Fourth of July by the numbers

FOXBusiness.com breaks down the numbers of Independence Day.

4th of July By the Numbers

Every Independence Day, families across America fire up their grills, light sparklers, and don their red, white, and blue in celebration of the nation’s freedom, heating up the U.S. economy in the process.

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This July 4th, consumers will spend an average of $71.34 per household on food for barbecues and picnics, contributing to a nationwide total of $6.8 billion spent on holiday celebrations. This is up 1.4% from last year, according to the National Retail Federation.

Over 22.8 million cases of beer were sold in 2014 during Fourth of July weekend, including two million cases of craft beer, according to IRI Infoscan data. These numbers are expected to shoot even higher in 2016, due in part to a marketing campaign by Anheuser-Busch (BUD). The beverage company is replacing the word ‘Budweiser’ with ‘America’ on its 12 oz. bottles and cans throughout the summer until Election Day.

Americans enjoy an estimated 150 million hot dogs on the 4th, enough to span D.C. to L.A. over five times. In peak hot dog season, which stretches from Memorial Day to Labor Day, Americans typically consume 7 billion hot dogs, making for 818 hot dogs consumed every second. Contributing to these figures are the 20 participants in Nathan’s Hot Dog Eating Contest (NATH), which occurs on New York’s Coney Island every July 4th. The current world record holder is Joey Chestnut, who ate 69 hot dogs in 10 minutes in 2013. That adds up to a whopping 20,010 calories, 1,173 grams of fat and 48,990 milligrams of sodium.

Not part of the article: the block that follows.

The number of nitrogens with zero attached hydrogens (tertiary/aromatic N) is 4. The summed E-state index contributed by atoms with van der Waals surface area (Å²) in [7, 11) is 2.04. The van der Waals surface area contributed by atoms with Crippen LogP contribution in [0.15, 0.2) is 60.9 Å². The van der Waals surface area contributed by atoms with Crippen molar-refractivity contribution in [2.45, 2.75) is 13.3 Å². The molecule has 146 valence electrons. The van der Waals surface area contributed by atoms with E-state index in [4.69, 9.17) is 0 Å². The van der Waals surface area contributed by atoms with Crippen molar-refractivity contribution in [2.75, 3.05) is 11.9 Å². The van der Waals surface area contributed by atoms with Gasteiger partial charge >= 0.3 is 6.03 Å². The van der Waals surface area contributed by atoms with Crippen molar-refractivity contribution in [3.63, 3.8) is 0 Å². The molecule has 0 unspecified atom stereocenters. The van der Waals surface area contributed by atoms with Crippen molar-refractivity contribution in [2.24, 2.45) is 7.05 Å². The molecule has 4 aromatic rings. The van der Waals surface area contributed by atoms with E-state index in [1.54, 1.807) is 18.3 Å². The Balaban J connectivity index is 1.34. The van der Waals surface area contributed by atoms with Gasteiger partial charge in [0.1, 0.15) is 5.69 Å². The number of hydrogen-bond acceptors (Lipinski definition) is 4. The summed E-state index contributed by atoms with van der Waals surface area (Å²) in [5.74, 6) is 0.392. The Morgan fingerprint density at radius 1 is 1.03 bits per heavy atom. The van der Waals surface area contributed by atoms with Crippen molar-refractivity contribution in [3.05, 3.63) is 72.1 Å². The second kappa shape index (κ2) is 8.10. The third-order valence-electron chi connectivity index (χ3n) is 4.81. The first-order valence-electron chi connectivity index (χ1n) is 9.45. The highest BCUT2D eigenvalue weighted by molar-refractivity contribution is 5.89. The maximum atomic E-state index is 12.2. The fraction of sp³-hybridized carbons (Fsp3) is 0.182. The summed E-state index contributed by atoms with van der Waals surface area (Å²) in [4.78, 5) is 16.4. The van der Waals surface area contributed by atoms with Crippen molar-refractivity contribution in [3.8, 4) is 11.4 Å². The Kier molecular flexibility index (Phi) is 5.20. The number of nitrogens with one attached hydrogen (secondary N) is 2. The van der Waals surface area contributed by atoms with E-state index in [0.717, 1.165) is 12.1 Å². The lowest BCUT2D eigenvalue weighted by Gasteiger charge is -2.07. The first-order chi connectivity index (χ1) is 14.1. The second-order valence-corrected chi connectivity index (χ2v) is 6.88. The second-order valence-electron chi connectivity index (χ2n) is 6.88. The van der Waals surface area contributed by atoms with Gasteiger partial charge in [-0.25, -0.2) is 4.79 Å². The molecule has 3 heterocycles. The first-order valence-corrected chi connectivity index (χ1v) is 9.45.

The nation’s largest pyrotechnic display is Macy’s (M) 4th of July Fireworks in New York City, consisting of over 56,000 effects and celebrating its 40th Anniversary this year. The city expects 3 million people will watch this year’s show. Overall, IBISWorld expects retail sales of consumer fireworks to reach $710 million during this holiday season.

 Waving an American flag is the ultimate show of patriotism but a surprising number of these flags are actually made outside the United States. In 2015, the U.S. imported $4.4 million worth of American flags, almost 98% of which were manufactured in China.

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